“Abandoned and driven almost to extinction without even a chance to plead our case.” The man in the doorway was not smiling at all now and the hand which held the match had dropped to his side. There was a long silence. Steel began to move towards him but the instant the man saw this, he tensed and the hand with the match rose again. 

“Maybe it’s because there is no case to make,” Steel said.

The man brought the match closer to the rough side of the box, ready to strike.

“Maybe The Multiple don’t deserve to be heard.”

Eyes wide, the man squared up to him.

“Can’t even call them The Multiple when there’s only one of them left. A single… solitary… pathetic… survivor,” Steel taunted. “Soon, even you’ll be gone.”

The man moved to strike the match.

“Unless, of course, we plead your case.” Sapphire spoke again now.

“You?” The match remained wedged against the box, unstruck.

“Steel and I.”

“You’d help?”

“Perhaps. In return for…”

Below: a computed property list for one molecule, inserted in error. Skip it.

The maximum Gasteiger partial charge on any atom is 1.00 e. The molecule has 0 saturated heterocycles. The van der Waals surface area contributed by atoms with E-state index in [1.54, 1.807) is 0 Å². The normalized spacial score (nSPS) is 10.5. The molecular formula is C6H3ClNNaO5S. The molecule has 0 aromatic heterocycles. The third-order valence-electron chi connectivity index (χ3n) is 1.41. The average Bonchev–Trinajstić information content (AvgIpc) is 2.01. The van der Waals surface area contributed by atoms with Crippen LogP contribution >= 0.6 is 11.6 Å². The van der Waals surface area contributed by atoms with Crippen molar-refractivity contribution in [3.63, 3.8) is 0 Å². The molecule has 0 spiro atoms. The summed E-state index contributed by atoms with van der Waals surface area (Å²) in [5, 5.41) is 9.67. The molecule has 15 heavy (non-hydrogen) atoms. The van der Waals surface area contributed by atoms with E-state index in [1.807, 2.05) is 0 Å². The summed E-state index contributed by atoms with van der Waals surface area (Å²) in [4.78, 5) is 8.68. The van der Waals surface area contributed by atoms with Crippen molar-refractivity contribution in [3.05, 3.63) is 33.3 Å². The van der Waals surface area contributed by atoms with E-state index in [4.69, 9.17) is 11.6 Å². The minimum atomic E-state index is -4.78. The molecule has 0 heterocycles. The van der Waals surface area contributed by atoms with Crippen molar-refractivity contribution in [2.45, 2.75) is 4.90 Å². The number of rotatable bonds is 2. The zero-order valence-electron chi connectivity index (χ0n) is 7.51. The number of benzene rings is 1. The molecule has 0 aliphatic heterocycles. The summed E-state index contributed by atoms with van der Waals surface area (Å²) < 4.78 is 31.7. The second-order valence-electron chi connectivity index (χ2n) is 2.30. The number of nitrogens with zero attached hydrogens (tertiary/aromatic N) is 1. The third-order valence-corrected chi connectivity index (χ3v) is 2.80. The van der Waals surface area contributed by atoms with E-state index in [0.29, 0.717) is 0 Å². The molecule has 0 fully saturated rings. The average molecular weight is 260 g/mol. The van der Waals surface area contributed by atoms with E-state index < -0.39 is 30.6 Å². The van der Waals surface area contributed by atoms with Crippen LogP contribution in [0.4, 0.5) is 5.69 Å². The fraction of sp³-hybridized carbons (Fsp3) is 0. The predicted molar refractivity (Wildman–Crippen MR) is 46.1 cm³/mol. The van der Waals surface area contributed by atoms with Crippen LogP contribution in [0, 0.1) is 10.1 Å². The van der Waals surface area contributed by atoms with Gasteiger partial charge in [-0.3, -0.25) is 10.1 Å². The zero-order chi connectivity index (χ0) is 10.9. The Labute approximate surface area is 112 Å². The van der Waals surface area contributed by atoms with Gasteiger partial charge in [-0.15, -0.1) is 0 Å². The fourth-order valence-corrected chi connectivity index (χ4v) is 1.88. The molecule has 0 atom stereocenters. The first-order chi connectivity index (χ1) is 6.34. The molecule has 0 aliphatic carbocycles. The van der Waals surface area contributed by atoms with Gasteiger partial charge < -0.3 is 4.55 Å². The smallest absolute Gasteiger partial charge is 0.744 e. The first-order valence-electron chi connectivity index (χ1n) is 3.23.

“He won’t do it, Sapphire. Don’t waste your breath.”

“Let her speak!” The man yelled. The sudden volume of his voice made Tess jump.

“Tell us where the man Rob is, which photograph. Return the other things that you brought here; the ice cream van, the Punch and Judy stall…”

“Go on.”

“And we’ll make a deal,” Sapphire finished.

“A deal?”

Steel stepped forward. “No. Sorry.”

The man snarled at him and the photographs lying around on the floor began to swirl round and round in circles as though a whirlwind had caught them.

“Not here!” Steel shouted. “We might do a deal. Might. But not here!”

The whirlwind dropped as quickly as it had risen and the pictures drifted back to the ground. The man was glaring at Steel in fury.